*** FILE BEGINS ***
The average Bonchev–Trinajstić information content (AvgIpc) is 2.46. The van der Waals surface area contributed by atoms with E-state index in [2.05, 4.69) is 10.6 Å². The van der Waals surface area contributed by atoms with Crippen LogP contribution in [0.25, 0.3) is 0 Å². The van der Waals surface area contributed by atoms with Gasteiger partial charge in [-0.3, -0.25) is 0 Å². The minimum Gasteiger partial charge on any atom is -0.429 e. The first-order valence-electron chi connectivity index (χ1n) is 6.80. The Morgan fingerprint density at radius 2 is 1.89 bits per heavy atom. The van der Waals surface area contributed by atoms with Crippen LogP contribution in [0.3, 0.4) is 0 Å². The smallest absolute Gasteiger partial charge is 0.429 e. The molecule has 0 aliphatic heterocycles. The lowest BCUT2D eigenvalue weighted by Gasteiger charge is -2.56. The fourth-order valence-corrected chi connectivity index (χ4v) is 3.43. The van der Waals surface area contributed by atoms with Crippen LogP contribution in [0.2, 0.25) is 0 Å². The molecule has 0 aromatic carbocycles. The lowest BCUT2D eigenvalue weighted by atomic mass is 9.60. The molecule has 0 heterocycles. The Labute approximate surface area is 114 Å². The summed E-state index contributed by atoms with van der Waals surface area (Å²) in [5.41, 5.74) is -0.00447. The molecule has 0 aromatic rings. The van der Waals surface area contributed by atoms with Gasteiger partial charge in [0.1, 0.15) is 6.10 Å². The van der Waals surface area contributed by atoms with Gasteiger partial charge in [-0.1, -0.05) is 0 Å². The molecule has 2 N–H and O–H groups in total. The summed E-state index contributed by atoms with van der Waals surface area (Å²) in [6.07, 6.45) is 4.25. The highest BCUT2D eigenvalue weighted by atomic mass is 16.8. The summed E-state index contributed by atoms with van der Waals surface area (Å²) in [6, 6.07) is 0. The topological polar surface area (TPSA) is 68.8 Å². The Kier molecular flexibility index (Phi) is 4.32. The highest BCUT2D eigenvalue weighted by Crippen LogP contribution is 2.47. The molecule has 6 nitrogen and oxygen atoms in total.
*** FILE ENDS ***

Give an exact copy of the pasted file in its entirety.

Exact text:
The average Bonchev–Trinajstić information content (AvgIpc) is 2.46. The van der Waals surface area contributed by atoms with E-state index in [2.05, 4.69) is 10.6 Å². The van der Waals surface area contributed by atoms with Crippen LogP contribution in [0.25, 0.3) is 0 Å². The van der Waals surface area contributed by atoms with Gasteiger partial charge in [-0.3, -0.25) is 0 Å². The minimum Gasteiger partial charge on any atom is -0.429 e. The first-order valence-electron chi connectivity index (χ1n) is 6.80. The Morgan fingerprint density at radius 2 is 1.89 bits per heavy atom. The van der Waals surface area contributed by atoms with Crippen LogP contribution in [0.3, 0.4) is 0 Å². The smallest absolute Gasteiger partial charge is 0.429 e. The molecule has 0 aliphatic heterocycles. The lowest BCUT2D eigenvalue weighted by Gasteiger charge is -2.56. The fourth-order valence-corrected chi connectivity index (χ4v) is 3.43. The van der Waals surface area contributed by atoms with Crippen LogP contribution in [0.2, 0.25) is 0 Å². The molecule has 0 aromatic carbocycles. The lowest BCUT2D eigenvalue weighted by atomic mass is 9.60. The molecule has 0 heterocycles. The Labute approximate surface area is 114 Å². The summed E-state index contributed by atoms with van der Waals surface area (Å²) in [5.41, 5.74) is -0.00447. The molecule has 0 aromatic rings. The van der Waals surface area contributed by atoms with Gasteiger partial charge in [0.1, 0.15) is 6.10 Å². The van der Waals surface area contributed by atoms with Gasteiger partial charge in [-0.1, -0.05) is 0 Å². The molecule has 2 N–H and O–H groups in total. The summed E-state index contributed by atoms with van der Waals surface area (Å²) in [6.07, 6.45) is 4.25. The highest BCUT2D eigenvalue weighted by atomic mass is 16.8. The summed E-state index contributed by atoms with van der Waals surface area (Å²) in [6, 6.07) is 0. The topological polar surface area (TPSA) is 68.8 Å². The Kier molecular flexibility index (Phi) is 4.32. The highest BCUT2D eigenvalue weighted by Crippen LogP contribution is 2.47. The molecule has 6 nitrogen and oxygen atoms in total.